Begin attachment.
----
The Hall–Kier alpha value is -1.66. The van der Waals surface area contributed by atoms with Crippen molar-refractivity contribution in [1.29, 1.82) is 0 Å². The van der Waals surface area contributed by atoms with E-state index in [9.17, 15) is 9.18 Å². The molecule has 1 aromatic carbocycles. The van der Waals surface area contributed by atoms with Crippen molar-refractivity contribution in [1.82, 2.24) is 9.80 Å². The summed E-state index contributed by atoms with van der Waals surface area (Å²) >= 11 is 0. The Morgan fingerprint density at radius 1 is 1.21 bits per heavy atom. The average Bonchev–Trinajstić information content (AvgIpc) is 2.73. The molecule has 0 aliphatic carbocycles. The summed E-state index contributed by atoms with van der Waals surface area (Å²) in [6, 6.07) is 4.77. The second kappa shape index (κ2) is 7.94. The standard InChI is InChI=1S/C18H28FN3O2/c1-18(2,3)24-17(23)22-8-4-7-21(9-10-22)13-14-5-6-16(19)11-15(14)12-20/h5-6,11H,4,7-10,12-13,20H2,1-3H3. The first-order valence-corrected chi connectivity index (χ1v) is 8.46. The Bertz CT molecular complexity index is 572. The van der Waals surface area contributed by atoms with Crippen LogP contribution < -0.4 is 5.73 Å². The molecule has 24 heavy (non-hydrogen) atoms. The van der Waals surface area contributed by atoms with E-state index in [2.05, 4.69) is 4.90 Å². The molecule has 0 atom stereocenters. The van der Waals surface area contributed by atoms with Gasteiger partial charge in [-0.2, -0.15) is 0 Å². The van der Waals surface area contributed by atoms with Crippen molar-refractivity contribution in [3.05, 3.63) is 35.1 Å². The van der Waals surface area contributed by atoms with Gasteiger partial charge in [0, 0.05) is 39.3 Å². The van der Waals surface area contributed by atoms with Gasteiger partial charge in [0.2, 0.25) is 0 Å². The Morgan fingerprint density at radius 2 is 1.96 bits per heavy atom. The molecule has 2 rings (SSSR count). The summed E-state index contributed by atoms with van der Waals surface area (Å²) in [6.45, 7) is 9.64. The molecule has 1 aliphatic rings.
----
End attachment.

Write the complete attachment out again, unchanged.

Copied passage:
The Hall–Kier alpha value is -1.66. The van der Waals surface area contributed by atoms with Crippen molar-refractivity contribution in [1.29, 1.82) is 0 Å². The van der Waals surface area contributed by atoms with E-state index in [9.17, 15) is 9.18 Å². The molecule has 1 aromatic carbocycles. The van der Waals surface area contributed by atoms with Crippen molar-refractivity contribution in [1.82, 2.24) is 9.80 Å². The summed E-state index contributed by atoms with van der Waals surface area (Å²) >= 11 is 0. The Morgan fingerprint density at radius 1 is 1.21 bits per heavy atom. The average Bonchev–Trinajstić information content (AvgIpc) is 2.73. The molecule has 0 aliphatic carbocycles. The summed E-state index contributed by atoms with van der Waals surface area (Å²) in [6, 6.07) is 4.77. The second kappa shape index (κ2) is 7.94. The standard InChI is InChI=1S/C18H28FN3O2/c1-18(2,3)24-17(23)22-8-4-7-21(9-10-22)13-14-5-6-16(19)11-15(14)12-20/h5-6,11H,4,7-10,12-13,20H2,1-3H3. The first-order valence-corrected chi connectivity index (χ1v) is 8.46. The Bertz CT molecular complexity index is 572. The van der Waals surface area contributed by atoms with Crippen LogP contribution < -0.4 is 5.73 Å². The molecule has 24 heavy (non-hydrogen) atoms. The van der Waals surface area contributed by atoms with E-state index in [2.05, 4.69) is 4.90 Å². The molecule has 0 atom stereocenters. The van der Waals surface area contributed by atoms with Gasteiger partial charge in [-0.2, -0.15) is 0 Å². The van der Waals surface area contributed by atoms with Crippen molar-refractivity contribution in [3.05, 3.63) is 35.1 Å². The van der Waals surface area contributed by atoms with Gasteiger partial charge in [0, 0.05) is 39.3 Å². The van der Waals surface area contributed by atoms with Gasteiger partial charge in [0.2, 0.25) is 0 Å². The Morgan fingerprint density at radius 2 is 1.96 bits per heavy atom. The molecule has 2 rings (SSSR count). The summed E-state index contributed by atoms with van der Waals surface area (Å²) in [6.45, 7) is 9.64. The molecule has 1 aliphatic rings.